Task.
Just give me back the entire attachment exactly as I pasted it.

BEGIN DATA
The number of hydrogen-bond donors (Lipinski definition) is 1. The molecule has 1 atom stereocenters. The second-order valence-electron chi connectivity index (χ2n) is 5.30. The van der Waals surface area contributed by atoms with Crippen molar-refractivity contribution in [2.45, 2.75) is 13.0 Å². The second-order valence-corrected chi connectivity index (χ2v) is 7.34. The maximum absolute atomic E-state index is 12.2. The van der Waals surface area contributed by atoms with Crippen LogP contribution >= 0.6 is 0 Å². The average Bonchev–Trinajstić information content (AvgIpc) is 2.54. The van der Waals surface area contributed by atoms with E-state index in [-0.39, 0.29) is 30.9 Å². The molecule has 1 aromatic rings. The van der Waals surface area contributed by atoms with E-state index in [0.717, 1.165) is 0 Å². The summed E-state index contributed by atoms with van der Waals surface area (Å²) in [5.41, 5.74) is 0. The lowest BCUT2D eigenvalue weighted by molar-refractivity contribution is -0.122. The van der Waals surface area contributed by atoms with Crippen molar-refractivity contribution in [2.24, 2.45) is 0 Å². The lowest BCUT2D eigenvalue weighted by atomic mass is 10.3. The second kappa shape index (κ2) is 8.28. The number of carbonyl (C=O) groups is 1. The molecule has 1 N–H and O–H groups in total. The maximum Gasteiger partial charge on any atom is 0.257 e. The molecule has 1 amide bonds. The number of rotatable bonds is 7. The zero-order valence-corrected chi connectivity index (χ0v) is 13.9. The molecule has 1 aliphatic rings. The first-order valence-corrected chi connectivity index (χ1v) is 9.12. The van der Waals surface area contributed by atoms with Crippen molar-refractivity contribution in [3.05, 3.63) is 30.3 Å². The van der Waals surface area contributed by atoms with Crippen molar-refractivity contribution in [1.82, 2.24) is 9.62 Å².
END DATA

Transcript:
The number of hydrogen-bond donors (Lipinski definition) is 1. The molecule has 1 atom stereocenters. The second-order valence-electron chi connectivity index (χ2n) is 5.30. The van der Waals surface area contributed by atoms with Crippen molar-refractivity contribution in [2.45, 2.75) is 13.0 Å². The second-order valence-corrected chi connectivity index (χ2v) is 7.34. The maximum absolute atomic E-state index is 12.2. The van der Waals surface area contributed by atoms with Crippen LogP contribution >= 0.6 is 0 Å². The average Bonchev–Trinajstić information content (AvgIpc) is 2.54. The van der Waals surface area contributed by atoms with E-state index in [-0.39, 0.29) is 30.9 Å². The molecule has 1 aromatic rings. The van der Waals surface area contributed by atoms with E-state index in [0.717, 1.165) is 0 Å². The summed E-state index contributed by atoms with van der Waals surface area (Å²) in [5.41, 5.74) is 0. The lowest BCUT2D eigenvalue weighted by molar-refractivity contribution is -0.122. The van der Waals surface area contributed by atoms with Crippen molar-refractivity contribution in [2.24, 2.45) is 0 Å². The lowest BCUT2D eigenvalue weighted by atomic mass is 10.3. The second kappa shape index (κ2) is 8.28. The number of carbonyl (C=O) groups is 1. The molecule has 1 N–H and O–H groups in total. The maximum Gasteiger partial charge on any atom is 0.257 e. The molecule has 1 amide bonds. The number of rotatable bonds is 7. The zero-order valence-corrected chi connectivity index (χ0v) is 13.9. The molecule has 1 aliphatic rings. The first-order valence-corrected chi connectivity index (χ1v) is 9.12. The van der Waals surface area contributed by atoms with Crippen molar-refractivity contribution in [3.05, 3.63) is 30.3 Å². The van der Waals surface area contributed by atoms with Crippen molar-refractivity contribution in [1.82, 2.24) is 9.62 Å².